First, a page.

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High School Student Journalist Wins Prestigious Award for Her Investigation Regarding Racism Within Suspensions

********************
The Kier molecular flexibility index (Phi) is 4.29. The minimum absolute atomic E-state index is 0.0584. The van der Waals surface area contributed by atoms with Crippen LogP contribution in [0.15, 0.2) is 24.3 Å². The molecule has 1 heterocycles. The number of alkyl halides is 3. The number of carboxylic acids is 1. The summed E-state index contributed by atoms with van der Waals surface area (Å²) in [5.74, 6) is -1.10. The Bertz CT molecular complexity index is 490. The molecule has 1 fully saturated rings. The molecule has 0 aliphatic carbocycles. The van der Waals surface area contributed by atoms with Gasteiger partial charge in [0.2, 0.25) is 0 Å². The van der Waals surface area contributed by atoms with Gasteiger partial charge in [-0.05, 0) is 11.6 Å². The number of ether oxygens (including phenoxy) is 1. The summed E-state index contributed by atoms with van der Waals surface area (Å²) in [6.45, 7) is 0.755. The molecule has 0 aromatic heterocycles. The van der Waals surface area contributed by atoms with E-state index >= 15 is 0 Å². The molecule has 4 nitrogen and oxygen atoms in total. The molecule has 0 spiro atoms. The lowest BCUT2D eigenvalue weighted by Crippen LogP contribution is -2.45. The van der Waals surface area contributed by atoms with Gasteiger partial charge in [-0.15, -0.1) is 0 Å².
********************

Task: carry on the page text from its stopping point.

Recent high school graduate and co-Executive Editor of The Little Hawk school newspaper, Nina Lavezzo-Stecopoulos, discovered something all too prevalent in today’s society—racism within her high school’s suspensions. Lavezzo-Stecopoulos suspected that Black students were disproportionately affected by suspensions in comparison to white classmates, so she conducted a study and wrote an article on this topic. She interviewed students about their rates of suspensions and experiences with the school authorities. The result of the study showed that Black students are nearly two times more likely to be suspended than white students in the Iowa City Community School District. While Black students in the district account for 20% of its population but 60% of its suspensions, white students account for 56.6% of the student population and only 32.3% of all suspensions. In her article, Lavezzo-Stecopoulos highlighted an example where a white student only received a warning from police officers after being caught smoking marijuana off campus, but a Black student was simply accused of being high by a classmate and the administration suspended that student even after finding no evidence of marijuana in her backpack. Because of her findings and outstanding article, The Robert F. Kennedy Human Rights organization honored Lavezzo-Stecopoulos with its High School Journalism award at its book and journalism awards ceremony. Great work to Ms. Lavezzo-Stecopoulos and congratulations for receiving this prestigious award!